I am sitting down after coming home with my husband and son from our first visit to his new creche. The place is bright and well light, thought out almost to the point of bureaucracy but not too much, and staff that seem willing to jump through hoops to keep children and parents happy. Still the shock of being removed from my child for eight plus hours a day is a physical one, and I’m trying very hard not to cry.

In the way of things, my strange brain reminded me of the adoptive parents of Baby Ann. They had taken care of her for three years and sought to have the adoption finalised. However, the birth parents of Baby Ann got married, and as the constitution prevents any granting of adoption when the parents are married, she was given up. What on earth was that like? What was that like, that last morning, when they got up, showered, dressed, make up, gathered up her toys and things and left with her? Parents routinely put their children first, so they would have maintained a cheerful facade to her as they gathered up feeding things, beloved toys, car seats, bibs and chairs. How could they get the strength to do that? How could they return to the house, now empty of her, with the reminder of their loss? When there is a death there is the force of society’s sympathy at your door. Where is the help for  parents in such circumstances? The scrap of research I’ve done on this one indicates that the issue of Baby Ann is not straightforward. None the less, the loss felt by the adoptive parents has my sympathies.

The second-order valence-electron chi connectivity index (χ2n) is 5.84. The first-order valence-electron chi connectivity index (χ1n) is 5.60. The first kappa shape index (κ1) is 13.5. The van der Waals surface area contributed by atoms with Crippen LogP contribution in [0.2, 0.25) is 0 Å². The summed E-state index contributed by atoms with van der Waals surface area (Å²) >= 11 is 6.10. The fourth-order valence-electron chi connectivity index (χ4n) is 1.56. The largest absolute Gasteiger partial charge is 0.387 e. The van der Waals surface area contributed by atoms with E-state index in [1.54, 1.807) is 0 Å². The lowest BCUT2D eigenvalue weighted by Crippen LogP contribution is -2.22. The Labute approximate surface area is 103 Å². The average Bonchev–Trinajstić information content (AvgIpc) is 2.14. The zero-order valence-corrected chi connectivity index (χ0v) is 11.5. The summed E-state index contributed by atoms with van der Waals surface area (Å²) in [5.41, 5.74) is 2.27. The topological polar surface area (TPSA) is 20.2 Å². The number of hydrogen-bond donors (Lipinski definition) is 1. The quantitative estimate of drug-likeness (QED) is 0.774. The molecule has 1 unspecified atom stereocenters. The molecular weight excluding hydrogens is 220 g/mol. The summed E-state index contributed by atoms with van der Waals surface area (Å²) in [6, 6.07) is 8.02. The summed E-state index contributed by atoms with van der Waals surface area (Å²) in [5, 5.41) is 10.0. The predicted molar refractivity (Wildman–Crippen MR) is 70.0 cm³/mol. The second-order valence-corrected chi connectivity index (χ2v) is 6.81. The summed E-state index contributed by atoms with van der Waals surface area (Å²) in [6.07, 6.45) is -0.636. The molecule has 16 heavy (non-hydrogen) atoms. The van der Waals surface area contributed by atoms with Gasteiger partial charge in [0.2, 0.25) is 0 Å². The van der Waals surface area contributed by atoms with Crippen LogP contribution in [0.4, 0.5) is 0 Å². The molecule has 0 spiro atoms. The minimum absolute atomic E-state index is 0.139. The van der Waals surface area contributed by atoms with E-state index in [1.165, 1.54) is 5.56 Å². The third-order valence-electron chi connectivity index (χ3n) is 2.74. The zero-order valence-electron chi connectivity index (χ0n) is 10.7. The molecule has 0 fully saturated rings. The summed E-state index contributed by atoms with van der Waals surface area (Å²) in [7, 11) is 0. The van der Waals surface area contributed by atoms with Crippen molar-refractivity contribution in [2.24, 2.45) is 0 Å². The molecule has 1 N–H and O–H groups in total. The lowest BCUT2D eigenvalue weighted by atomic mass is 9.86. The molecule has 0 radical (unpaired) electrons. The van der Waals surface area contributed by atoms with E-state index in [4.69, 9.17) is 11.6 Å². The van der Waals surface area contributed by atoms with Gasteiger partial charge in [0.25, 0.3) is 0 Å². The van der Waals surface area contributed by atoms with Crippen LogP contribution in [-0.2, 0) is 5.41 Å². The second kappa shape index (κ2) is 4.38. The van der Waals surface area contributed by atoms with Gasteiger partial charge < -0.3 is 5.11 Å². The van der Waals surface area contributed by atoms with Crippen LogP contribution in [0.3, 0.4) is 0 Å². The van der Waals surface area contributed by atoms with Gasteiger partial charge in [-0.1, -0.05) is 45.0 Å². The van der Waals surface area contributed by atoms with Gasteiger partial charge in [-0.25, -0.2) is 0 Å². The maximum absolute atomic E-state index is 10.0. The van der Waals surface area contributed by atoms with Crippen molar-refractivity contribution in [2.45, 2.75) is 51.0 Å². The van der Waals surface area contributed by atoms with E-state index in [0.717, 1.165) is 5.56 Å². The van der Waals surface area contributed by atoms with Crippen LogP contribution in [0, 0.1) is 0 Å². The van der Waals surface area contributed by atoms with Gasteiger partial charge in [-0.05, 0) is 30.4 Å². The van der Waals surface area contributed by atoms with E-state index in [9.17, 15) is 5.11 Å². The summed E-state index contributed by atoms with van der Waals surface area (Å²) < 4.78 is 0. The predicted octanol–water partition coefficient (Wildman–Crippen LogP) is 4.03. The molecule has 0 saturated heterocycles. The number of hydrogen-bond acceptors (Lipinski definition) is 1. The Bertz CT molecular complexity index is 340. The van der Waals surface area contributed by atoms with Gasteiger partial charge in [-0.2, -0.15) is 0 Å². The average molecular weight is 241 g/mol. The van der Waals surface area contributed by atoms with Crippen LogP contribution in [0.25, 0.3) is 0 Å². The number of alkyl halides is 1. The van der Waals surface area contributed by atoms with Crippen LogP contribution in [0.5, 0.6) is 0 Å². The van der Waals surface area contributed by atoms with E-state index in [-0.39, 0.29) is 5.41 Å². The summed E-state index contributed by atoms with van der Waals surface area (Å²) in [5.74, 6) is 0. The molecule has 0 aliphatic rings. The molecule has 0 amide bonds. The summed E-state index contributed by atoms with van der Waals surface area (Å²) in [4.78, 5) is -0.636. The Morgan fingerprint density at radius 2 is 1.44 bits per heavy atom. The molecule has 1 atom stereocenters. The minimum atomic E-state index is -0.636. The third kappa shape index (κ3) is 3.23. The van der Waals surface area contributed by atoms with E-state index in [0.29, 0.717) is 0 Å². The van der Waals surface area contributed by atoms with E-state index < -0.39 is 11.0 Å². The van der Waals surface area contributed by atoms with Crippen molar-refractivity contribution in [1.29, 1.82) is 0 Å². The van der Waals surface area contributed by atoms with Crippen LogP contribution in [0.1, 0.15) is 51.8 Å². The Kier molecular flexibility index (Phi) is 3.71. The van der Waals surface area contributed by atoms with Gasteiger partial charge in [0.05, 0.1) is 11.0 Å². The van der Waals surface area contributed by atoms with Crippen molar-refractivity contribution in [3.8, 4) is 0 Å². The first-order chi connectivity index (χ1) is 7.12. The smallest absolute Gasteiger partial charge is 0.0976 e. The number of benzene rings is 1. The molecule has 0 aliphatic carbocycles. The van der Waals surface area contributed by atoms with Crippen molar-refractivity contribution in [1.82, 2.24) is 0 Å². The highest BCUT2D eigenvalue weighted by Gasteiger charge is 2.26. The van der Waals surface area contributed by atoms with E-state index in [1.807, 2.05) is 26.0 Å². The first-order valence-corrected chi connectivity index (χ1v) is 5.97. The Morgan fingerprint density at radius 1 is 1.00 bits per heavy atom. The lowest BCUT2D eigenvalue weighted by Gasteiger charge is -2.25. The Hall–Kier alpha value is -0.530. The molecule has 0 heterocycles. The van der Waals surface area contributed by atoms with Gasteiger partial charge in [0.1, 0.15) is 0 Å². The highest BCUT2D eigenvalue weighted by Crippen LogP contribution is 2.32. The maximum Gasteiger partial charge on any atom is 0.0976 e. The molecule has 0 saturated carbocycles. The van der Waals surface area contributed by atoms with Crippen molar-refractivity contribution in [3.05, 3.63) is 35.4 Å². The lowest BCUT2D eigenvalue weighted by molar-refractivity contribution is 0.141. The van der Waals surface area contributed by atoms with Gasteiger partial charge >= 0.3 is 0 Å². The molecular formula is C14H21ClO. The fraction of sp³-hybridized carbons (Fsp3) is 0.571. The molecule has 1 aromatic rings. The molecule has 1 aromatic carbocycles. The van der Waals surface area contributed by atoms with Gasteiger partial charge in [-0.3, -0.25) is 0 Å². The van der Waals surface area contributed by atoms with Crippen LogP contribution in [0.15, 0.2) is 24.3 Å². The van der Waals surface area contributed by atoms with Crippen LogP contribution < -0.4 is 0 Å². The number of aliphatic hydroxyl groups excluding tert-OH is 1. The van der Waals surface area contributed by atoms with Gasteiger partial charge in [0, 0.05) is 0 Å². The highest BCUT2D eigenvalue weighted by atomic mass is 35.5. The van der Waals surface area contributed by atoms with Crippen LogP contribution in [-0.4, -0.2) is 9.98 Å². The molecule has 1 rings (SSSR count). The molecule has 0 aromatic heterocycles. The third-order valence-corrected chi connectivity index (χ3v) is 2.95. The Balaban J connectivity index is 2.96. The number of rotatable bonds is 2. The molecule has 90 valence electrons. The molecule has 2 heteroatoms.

There’s a voice at my shoulder that is sneering; how typical of me to take a perfectly normal situation and extend it to something dramatic. Personally I would call it empathy for others, and a healthy ability to make comparisons. As for my little man, he was nervous but able to enjoy his time there.  We’ll be doing it again on Monday for two hours, until he is there for the full time I’m at work. Right now he’s snoozing away, unconcerned by anything; as it should be.

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